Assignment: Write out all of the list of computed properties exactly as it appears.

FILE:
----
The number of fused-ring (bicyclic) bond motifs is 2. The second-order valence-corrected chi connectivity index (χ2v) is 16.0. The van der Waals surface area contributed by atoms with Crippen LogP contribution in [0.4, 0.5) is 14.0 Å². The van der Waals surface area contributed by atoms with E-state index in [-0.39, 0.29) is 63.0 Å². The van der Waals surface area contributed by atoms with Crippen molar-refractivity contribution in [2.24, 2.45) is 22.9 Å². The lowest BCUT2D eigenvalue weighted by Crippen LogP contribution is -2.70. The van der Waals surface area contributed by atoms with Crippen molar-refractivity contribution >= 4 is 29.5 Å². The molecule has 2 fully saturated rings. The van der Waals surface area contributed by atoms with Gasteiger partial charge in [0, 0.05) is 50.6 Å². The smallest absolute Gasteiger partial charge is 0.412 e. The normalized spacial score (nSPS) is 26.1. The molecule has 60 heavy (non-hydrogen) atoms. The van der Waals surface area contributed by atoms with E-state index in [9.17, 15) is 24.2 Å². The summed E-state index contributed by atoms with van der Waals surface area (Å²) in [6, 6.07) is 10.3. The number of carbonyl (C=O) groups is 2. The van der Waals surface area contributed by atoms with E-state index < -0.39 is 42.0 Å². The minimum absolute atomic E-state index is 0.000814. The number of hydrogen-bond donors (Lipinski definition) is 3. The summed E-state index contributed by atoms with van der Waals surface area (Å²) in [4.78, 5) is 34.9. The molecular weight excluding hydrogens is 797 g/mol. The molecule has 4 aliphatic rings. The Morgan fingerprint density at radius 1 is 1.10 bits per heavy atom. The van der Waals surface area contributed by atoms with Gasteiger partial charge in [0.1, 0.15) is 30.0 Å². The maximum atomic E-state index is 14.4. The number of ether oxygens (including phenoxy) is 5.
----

The number of fused-ring (bicyclic) bond motifs is 2. The second-order valence-corrected chi connectivity index (χ2v) is 16.0. The van der Waals surface area contributed by atoms with Crippen LogP contribution in [0.4, 0.5) is 14.0 Å². The van der Waals surface area contributed by atoms with E-state index in [-0.39, 0.29) is 63.0 Å². The van der Waals surface area contributed by atoms with Crippen molar-refractivity contribution in [2.24, 2.45) is 22.9 Å². The lowest BCUT2D eigenvalue weighted by Crippen LogP contribution is -2.70. The van der Waals surface area contributed by atoms with Crippen molar-refractivity contribution >= 4 is 29.5 Å². The molecule has 2 fully saturated rings. The van der Waals surface area contributed by atoms with Gasteiger partial charge in [0, 0.05) is 50.6 Å². The smallest absolute Gasteiger partial charge is 0.412 e. The normalized spacial score (nSPS) is 26.1. The molecule has 60 heavy (non-hydrogen) atoms. The van der Waals surface area contributed by atoms with E-state index in [9.17, 15) is 24.2 Å². The summed E-state index contributed by atoms with van der Waals surface area (Å²) in [6, 6.07) is 10.3. The number of carbonyl (C=O) groups is 2. The van der Waals surface area contributed by atoms with E-state index < -0.39 is 42.0 Å². The minimum absolute atomic E-state index is 0.000814. The number of hydrogen-bond donors (Lipinski definition) is 3. The summed E-state index contributed by atoms with van der Waals surface area (Å²) in [4.78, 5) is 34.9. The molecular weight excluding hydrogens is 797 g/mol. The molecule has 4 aliphatic rings. The Morgan fingerprint density at radius 1 is 1.10 bits per heavy atom. The van der Waals surface area contributed by atoms with Gasteiger partial charge in [0.1, 0.15) is 30.0 Å². The maximum atomic E-state index is 14.4. The number of ether oxygens (including phenoxy) is 5.